Rudy passed the walking-wading test with no problem = he even walked across this river with his camera exposed.  On the other hand, I slipped and fell 3x's in one day...a new one day record for me!  A reminder, that low water conditions brings slippery rocks; and even seasoned pro's can take a plunge.  Fortunately for me, it was 82 degree's that day.
Rudy is 100% streamer man, and big streamers.  On his first day, he caught a decent amount of fish, but I could tell there was something wrong.  He wanted BIGGER fish and more of them. I felt a little bad because he was watching me slay trout in the 16"-18" range; with my tango nymph rig.  I did not want to discourage him from doing his own thing, but before we ended the day, I suggested he try casting to some very unique spots; spots that he was not targeting.  So, we walked and found a perfect spot; I said, "these spots would most likely hold the fish you are looking for."  He looked at me with a weird face (typical response from a Patagonia newbie...just like me many years ago).  Sure enough, he had a few PBM (patagonia brown monsters) follow his fly, but at the last second they rolled away.  Why?  As I watched Rudy fish these spots, I could see two or three things that would have caused the fish to turn away. He felt frustrated, so I did not want to lecture him.  Another day would pass before I pulled him aside and said, "you need to do the following..."  The results, read and see pics of Rudy's four day wading adventure on the Malleo...he gets it now.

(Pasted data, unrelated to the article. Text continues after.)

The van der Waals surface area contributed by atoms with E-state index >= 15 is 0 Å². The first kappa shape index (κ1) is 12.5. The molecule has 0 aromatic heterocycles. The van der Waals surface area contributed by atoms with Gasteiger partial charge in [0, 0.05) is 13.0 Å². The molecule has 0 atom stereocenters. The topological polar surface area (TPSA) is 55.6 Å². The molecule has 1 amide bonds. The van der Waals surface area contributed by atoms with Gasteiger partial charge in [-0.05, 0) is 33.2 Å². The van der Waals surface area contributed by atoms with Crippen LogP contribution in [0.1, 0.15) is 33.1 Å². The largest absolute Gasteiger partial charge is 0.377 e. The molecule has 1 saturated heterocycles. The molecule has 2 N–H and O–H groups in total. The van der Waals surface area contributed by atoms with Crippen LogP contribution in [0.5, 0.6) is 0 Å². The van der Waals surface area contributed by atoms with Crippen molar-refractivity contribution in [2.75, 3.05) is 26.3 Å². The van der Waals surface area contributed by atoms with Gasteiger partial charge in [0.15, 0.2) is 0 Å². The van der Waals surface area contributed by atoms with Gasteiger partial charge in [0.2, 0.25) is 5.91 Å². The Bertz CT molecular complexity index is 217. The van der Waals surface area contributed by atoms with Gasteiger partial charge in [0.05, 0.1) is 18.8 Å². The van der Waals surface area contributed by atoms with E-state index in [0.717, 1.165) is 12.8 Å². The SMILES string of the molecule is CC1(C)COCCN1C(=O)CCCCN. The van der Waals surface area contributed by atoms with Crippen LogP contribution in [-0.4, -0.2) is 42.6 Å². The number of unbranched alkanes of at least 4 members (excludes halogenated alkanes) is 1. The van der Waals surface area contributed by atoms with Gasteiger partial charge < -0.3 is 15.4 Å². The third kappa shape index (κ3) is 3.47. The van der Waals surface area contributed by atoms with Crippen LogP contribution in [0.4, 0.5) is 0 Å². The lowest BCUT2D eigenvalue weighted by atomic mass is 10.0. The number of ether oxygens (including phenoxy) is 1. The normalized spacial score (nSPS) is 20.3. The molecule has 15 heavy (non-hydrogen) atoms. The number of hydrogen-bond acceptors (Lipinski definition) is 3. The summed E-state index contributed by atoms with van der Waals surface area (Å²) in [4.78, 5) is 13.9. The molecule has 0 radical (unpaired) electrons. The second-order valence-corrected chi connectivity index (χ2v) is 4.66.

On our second day, me and my tango nymph rig were on fire again.  Things were a bit slow for Rudy and his streamer, but he was catching enough fish to be mildly happy.  At mid-day, I asked him if wanted to try nymphing.  He said sure, but he admitted that he had not done much nymphing.  No worries... I set him up with my tango nymph rig and with a few suggestions, he was catching BIGGER fish.  

Fishing with FCFF in Patagonia

We feel very fortunate to host anglers from all over the world...it's a wonderful experience sharing our angling cultures. We also feel very fortunate to host anglers from the USA; in this particular instance, a twenty four old fish addict from Maine.  Rudy, thanks for working with us and we hope to see you again. 


Please feel free to read client testimonials at http://firstcastflyfishing.blogspot.com.ar/p/raves.html

Many Thanks.


Mark


PS. Our business is 100% organic and by referrals only.  So, please feel free to share amongst friends, or reply with comments.  We also have a Facebook page.  



Atta Kid

Despite the lack of money, I decided that to waste the remaining days of Spring break would be too much of a sin to ever forgive myself. With that in mind I grabbed the boy and headed south today in search of some trout. We’re at a crossroads of s…

Despite the lack of money, I decided that to waste the remaining days of Spring break would be too much of a sin to ever forgive myself. With that in mind I grabbed the boy and headed south today in search of some trout.